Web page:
technologies are currently used on Web sites for dynamically generating
HTML pages. The most popular are still CGI-based solutions using
Perl, PHP or more recently Python to inject program snippets into
HTML templates. With the growing popularity of Java servlets and
the "invention" of Java Server Pages (JSP), a translation of Microsoft's
Active Server Pages (ASP) concept, Java can now do much of the same.
these technologies are well-employed and proven, they have a number
code is directly written into the HTML templates, using special
tags. Standard HTML tools don't know how to handle these tags and
sometimes corrupt them.
· There is no separation of code and presentation.
· Not all of these technologies use page compilation but rather
parse a document and interpret the code at runtime, resulting in
· The control flow of the application is hidden somewhere in the
is a product of Lutris Technologies , integrated with their popular
open-source Enhydra Application Server, but also available separately.
XMLC provides an object-oriented mechanism for creating dynamic
content from static HTML and XML documents. XMLC converts a HTML
or XML document to a Java class. The compiled pages are represented
using the DOM (Document Object Model). The generated class is then
used by Java code to create dynamic HTML.
approach moves a technology that is already well-established in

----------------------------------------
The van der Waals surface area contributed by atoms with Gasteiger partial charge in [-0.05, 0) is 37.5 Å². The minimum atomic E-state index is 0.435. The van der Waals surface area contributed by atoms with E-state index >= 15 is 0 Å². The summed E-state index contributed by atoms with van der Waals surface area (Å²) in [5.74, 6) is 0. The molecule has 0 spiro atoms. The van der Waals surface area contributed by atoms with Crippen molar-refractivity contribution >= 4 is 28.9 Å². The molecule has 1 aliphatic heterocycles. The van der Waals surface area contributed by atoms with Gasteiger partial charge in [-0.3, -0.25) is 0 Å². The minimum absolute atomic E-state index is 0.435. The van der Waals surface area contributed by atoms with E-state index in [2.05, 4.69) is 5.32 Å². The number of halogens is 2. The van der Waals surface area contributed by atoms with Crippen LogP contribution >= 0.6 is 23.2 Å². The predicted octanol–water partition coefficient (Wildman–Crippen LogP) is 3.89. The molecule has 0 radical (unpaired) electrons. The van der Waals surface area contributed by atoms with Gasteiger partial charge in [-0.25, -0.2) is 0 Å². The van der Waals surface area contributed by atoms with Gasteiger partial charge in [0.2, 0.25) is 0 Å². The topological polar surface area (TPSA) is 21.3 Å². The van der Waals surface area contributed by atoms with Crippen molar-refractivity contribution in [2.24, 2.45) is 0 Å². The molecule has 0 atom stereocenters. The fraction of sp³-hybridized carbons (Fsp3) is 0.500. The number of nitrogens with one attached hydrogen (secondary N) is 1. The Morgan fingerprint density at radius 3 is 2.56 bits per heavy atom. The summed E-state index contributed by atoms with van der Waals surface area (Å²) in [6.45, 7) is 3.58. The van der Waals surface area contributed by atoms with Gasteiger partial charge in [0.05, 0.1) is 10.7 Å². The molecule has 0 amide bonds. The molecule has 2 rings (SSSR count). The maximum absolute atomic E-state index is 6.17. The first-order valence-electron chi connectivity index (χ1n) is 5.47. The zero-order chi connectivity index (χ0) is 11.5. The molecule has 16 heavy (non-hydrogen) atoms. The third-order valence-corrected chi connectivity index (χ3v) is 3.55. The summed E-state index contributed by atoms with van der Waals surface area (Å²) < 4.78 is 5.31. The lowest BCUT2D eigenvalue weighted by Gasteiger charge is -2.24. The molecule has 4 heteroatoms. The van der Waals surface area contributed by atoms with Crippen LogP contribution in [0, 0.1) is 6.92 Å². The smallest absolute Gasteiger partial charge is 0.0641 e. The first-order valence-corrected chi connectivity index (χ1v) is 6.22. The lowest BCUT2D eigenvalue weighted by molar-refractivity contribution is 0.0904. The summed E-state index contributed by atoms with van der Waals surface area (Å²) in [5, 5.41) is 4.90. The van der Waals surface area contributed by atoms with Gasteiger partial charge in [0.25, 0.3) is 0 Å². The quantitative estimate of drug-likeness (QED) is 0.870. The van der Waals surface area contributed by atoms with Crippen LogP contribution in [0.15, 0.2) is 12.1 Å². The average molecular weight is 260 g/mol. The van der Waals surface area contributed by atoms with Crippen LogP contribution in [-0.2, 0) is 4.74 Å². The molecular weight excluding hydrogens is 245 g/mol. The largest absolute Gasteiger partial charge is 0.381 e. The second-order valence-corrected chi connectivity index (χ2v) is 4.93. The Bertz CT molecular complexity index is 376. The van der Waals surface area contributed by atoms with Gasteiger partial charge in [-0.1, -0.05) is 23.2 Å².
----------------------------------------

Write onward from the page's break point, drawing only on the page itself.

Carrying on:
your favorite Web browser on to the server-side of the Web equation.
I presume most of you are familiar with the DOM model in the browser,
document. XMLC gives you the exact same model on top of Java servlets.
advantages for using XMLC for content development are:
development of HTML and XML documents stays separate from their
programmatic modification. The content of the document remains legal
HTML/XML that can be developed using standard interactive design
· A collection of documents can remain a valid mockup of the application.
Sample data can be left in tables to provide a realistic appearance.
Document designers and programmers can work in parallel, the designers
refining the appearance of the site while the programmer develops
· XMLC generates access methods for document tags that have identifiers
associated with them. This not only makes it easier to manipulate
the contents of the page, it also provides for compile time checking
for page changes. If a tag that code is dependent on is removed
or changed, it will be detected by the Java compiler, and not end
with a run time error after deployment.
· Parsing of the HTML/XML document is done at compile time rather
than run time. This may offer a significant performance benefit
for complex pages.
· The flow of control of the code remains separate from the page.
Technologies that mix content and data in a single file result in
code that is often difficult to understand and has trouble taking
full advantage of the object oriented programming paradigm.
XMLC is particularly helpful for generating dynamic HTML/XML pages
on a server for display in a browser, XMLC is a good choice for
any application that requires manipulation of pre-parsed XML files.
generating HTML pages with XMLC
XMLC Development Process
is designed to support a process where:
The graphics designer does the upfront work with the customer, designing
a mockup site with static HTML.
2. The initial mockup of the the site is handed off to the programmer
(i.e. checked into the source tree), who goes about developing the
dynamic presentation logic.
3. The graphics designer continues to refine the look and feel of
the site and checks the modified site into the source tree.
4. Both parties can continue to work in parallel, as long as the
interface between them, defined by standard id and class attributes
in the HTML, remains unchanged, as described below.